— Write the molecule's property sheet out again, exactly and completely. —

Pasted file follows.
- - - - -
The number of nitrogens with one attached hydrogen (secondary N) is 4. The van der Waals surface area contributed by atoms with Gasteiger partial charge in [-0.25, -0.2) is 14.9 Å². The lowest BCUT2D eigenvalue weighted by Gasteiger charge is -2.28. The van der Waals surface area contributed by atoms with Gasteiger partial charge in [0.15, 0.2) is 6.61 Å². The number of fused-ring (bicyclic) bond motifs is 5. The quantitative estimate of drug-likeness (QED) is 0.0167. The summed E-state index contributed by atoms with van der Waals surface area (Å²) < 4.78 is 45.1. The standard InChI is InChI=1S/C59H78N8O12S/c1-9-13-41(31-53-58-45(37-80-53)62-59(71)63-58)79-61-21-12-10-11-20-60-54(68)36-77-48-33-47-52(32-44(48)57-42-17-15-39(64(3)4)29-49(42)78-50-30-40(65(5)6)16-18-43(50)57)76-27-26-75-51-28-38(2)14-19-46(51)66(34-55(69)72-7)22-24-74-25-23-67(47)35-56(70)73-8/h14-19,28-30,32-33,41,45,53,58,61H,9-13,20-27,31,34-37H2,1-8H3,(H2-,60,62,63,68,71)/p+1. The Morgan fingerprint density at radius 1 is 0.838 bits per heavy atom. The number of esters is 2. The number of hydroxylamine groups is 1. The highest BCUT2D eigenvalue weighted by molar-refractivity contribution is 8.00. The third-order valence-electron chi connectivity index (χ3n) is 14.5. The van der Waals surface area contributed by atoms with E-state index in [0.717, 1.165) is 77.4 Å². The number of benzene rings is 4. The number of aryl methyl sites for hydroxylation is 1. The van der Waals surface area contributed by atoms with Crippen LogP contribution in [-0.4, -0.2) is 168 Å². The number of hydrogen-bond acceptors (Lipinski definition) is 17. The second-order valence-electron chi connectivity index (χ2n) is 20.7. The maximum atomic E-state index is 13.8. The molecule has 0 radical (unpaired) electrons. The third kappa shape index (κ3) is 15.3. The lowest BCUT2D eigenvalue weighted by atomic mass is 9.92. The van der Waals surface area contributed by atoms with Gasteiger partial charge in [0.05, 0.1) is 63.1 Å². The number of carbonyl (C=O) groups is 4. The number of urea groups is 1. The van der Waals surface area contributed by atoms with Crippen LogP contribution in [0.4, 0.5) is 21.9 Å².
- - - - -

The number of nitrogens with one attached hydrogen (secondary N) is 4. The van der Waals surface area contributed by atoms with Gasteiger partial charge in [-0.25, -0.2) is 14.9 Å². The lowest BCUT2D eigenvalue weighted by Gasteiger charge is -2.28. The van der Waals surface area contributed by atoms with Gasteiger partial charge in [0.15, 0.2) is 6.61 Å². The number of fused-ring (bicyclic) bond motifs is 5. The quantitative estimate of drug-likeness (QED) is 0.0167. The summed E-state index contributed by atoms with van der Waals surface area (Å²) < 4.78 is 45.1. The standard InChI is InChI=1S/C59H78N8O12S/c1-9-13-41(31-53-58-45(37-80-53)62-59(71)63-58)79-61-21-12-10-11-20-60-54(68)36-77-48-33-47-52(32-44(48)57-42-17-15-39(64(3)4)29-49(42)78-50-30-40(65(5)6)16-18-43(50)57)76-27-26-75-51-28-38(2)14-19-46(51)66(34-55(69)72-7)22-24-74-25-23-67(47)35-56(70)73-8/h14-19,28-30,32-33,41,45,53,58,61H,9-13,20-27,31,34-37H2,1-8H3,(H2-,60,62,63,68,71)/p+1. The Morgan fingerprint density at radius 1 is 0.838 bits per heavy atom. The number of esters is 2. The number of hydroxylamine groups is 1. The highest BCUT2D eigenvalue weighted by molar-refractivity contribution is 8.00. The third-order valence-electron chi connectivity index (χ3n) is 14.5. The van der Waals surface area contributed by atoms with E-state index in [0.717, 1.165) is 77.4 Å². The number of benzene rings is 4. The number of aryl methyl sites for hydroxylation is 1. The van der Waals surface area contributed by atoms with Crippen LogP contribution in [-0.4, -0.2) is 168 Å². The number of hydrogen-bond acceptors (Lipinski definition) is 17. The second-order valence-electron chi connectivity index (χ2n) is 20.7. The maximum atomic E-state index is 13.8. The molecule has 0 radical (unpaired) electrons. The third kappa shape index (κ3) is 15.3. The lowest BCUT2D eigenvalue weighted by atomic mass is 9.92. The van der Waals surface area contributed by atoms with Gasteiger partial charge in [0.05, 0.1) is 63.1 Å². The number of carbonyl (C=O) groups is 4. The number of urea groups is 1. The van der Waals surface area contributed by atoms with Crippen LogP contribution in [0.4, 0.5) is 21.9 Å².